Michael Benjamin has an important piece in the New York Post about abortion in the Empire State. As readers of NRO are aware, Andrew Cuomo has made expanding New Yorkers’ access to abortion one of his administration’s top priorities.
As Benjamin notes, the governor has been unclear about details, but Cuomo’s version of the Reproductive Health Act would be radical in ways even liberal New Yorkers would be outraged by:
It would ban the prosecution of criminals who cause the death of an almost-born child. This has absolutely nothing to do with Roe or protecting women; so its inclusion is especially odd — if not wrong.
New York’s Penal Law specifically includes in the definition of homicide the death of “an unborn child with which a female has been pregnant for more than 24 weeks.” There’s no doubt that the public supports prosecuting criminals who kill an unborn baby.
You need only look at a few real cases to realize that repeal would be a big mistake.
Last year, a Buffalo man was charged when he attacked a pregnant woman — punching her and kneeing her in the stomach, causing a miscarriage. Other cases involve criminals who murdered a mother and their soon-to-be born child at the same time: Erin Jade Smith in 2010; Ysemmy Ramos in 2009; Niasha Delain and her 9-month-old unborn child in 2008; Barbara Santos and her 9-month-old unborn son Nathaniel in 2007; the list goes on.
Why should these babies and families like these be denied justice?
Second, the bill removes age restrictions on abortion — removing parents’ ability to decide whether their children under the age of 16 has access to contraceptives and morning-after abortion pills. Sorry: This decision is between parents and a child, based on circumstances and their own beliefs; it shouldn’t be decided by a bunch of politicians. Nor should third parties, such as the city Education and Health departments, be able to give a 12- or 13-year-old contraceptives or abortion pills behind her parents’ backs.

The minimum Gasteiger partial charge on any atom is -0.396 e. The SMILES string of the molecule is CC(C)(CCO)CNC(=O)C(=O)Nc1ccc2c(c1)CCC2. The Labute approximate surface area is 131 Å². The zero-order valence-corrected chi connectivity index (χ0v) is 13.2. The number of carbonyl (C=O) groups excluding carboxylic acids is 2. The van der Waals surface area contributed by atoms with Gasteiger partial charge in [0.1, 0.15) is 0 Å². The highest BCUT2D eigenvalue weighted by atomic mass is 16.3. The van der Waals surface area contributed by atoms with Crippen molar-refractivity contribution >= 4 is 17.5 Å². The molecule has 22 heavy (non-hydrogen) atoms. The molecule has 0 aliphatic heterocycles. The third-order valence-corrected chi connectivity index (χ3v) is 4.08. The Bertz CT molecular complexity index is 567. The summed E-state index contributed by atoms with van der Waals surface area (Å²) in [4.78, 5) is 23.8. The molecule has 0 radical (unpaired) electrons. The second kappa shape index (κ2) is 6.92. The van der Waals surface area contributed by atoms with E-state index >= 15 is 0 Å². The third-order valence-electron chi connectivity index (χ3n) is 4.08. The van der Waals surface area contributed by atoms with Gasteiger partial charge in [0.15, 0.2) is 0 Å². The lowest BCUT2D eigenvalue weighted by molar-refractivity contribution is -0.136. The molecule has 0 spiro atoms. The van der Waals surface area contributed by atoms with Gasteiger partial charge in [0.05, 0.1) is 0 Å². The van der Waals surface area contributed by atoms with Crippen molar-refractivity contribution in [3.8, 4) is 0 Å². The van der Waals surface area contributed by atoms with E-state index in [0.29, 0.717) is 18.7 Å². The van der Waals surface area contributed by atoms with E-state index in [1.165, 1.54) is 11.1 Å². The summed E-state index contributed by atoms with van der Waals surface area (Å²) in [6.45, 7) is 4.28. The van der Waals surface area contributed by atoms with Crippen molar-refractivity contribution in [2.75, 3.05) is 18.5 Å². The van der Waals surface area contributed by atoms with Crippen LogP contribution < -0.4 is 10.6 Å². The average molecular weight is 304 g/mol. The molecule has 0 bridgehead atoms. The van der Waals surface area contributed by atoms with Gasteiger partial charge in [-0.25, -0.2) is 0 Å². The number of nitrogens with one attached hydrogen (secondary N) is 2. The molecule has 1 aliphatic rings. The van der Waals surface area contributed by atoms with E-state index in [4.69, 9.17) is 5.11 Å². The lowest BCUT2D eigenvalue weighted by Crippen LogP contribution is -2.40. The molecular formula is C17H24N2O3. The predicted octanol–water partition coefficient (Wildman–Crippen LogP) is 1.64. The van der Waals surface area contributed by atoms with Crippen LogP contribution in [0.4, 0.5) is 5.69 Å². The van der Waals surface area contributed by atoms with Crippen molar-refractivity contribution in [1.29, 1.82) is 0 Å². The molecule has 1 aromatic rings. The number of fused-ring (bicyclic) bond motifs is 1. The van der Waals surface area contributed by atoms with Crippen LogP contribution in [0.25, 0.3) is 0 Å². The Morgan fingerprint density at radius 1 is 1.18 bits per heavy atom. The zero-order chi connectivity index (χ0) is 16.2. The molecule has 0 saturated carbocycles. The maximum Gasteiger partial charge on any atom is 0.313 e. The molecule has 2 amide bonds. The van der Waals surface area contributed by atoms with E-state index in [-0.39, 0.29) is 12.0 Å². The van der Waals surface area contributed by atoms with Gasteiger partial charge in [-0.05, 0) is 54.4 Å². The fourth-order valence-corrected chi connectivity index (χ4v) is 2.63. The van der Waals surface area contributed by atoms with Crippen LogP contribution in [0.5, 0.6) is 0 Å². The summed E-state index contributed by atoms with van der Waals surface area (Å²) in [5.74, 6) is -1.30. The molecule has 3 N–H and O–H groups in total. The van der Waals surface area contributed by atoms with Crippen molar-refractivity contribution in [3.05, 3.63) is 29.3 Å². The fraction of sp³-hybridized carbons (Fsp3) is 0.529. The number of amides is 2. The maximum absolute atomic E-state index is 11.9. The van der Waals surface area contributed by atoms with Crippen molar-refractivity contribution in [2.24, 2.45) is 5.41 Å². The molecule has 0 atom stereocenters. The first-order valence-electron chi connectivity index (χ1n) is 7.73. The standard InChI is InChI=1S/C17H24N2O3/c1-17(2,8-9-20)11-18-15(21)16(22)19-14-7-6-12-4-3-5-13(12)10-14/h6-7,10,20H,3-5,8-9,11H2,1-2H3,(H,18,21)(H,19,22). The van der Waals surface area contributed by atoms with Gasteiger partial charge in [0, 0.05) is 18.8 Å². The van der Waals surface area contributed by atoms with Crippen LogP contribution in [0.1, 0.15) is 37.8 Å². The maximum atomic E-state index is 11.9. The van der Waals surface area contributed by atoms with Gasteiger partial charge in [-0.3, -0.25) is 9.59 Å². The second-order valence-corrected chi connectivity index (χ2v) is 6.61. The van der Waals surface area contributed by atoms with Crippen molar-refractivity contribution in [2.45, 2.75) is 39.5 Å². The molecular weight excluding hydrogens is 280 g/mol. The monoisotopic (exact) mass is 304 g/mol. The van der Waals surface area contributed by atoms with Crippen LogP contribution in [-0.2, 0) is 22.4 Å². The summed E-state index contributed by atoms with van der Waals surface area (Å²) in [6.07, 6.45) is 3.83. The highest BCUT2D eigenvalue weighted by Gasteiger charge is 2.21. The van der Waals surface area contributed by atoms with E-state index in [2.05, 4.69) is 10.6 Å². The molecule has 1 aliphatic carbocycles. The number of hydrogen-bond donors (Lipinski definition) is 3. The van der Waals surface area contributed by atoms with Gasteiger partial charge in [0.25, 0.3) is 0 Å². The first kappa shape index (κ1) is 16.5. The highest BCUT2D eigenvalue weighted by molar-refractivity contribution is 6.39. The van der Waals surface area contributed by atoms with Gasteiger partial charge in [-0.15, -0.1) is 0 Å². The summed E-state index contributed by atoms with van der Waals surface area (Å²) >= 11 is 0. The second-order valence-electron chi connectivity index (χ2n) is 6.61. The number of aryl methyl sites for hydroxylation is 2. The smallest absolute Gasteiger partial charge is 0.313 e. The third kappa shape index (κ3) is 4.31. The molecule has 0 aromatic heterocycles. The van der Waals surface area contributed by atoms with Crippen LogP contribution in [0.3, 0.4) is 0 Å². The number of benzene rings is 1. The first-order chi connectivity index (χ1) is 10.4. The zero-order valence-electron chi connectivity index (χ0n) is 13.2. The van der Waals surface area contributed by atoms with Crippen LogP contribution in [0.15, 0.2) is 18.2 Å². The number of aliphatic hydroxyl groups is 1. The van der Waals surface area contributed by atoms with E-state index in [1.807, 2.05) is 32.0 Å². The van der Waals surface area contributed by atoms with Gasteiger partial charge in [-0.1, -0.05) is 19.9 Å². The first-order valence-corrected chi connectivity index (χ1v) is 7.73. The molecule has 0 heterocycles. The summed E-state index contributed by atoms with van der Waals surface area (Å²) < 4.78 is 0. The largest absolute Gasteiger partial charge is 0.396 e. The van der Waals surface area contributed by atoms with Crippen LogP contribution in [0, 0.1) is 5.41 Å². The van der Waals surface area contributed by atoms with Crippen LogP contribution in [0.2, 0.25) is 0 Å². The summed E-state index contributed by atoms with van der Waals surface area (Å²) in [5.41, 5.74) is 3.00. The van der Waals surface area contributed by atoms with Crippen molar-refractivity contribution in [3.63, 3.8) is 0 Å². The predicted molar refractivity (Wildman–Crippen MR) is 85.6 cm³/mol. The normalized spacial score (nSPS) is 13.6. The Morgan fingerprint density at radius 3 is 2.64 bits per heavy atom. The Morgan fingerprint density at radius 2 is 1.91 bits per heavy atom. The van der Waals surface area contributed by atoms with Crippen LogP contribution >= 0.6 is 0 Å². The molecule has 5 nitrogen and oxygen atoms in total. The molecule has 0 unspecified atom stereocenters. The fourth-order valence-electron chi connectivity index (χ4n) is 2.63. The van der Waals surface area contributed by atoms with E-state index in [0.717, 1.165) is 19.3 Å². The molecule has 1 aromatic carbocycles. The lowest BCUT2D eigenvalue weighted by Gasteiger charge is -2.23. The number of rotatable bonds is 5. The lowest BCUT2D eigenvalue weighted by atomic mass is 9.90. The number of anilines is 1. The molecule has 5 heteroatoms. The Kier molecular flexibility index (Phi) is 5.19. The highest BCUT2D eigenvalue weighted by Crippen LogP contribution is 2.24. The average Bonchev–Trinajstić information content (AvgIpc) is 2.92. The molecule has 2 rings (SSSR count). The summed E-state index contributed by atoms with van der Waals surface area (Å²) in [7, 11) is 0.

Third, the bill would let non-doctors perform abortions and make medical judgments about when a mother’s life might be in danger. The definition of the “practitioners” who could legally do the operation is broad and ill-undefined — an irresponsible and dangerous provision.
Fourth, the bill removes accountability for doctors who perform an illegal procedure that leads to the death of a woman. New York’s current, liberal abortion law still seeks to ensure some accountability, by allowing the prosecution of a doctor who performs an illegal abortion that leads to a woman’s death can be prosecuted.
The unnecessary, radical nature of Cuomo’s bill is a main reason why it didn’t become law even under Eliot Spitzer. Cuomo’s insistence in including it under an umbrella of all kinds of supposed goods for women, some of them worthy and unobjectionable, is a manipulative way for him to pressure New York legislators into voting for the bill. Cuomo’s dishonest strategy is aimed at getting Democratic presidential credentials with the abortion industry. New York deserves better from its governor. Regardless of your position on abortion, you can agree; many do, as the one poll that’s been taken on the matter shows. Doctors agree. New York doesn’t need this.
Forty years after Roe, so many have been hurt by abortion. And Andrew Cuomo wants to make things worse? His legislation certainly would do so, expanding abortion where it’s already most common, where women all too often feel like they have no options.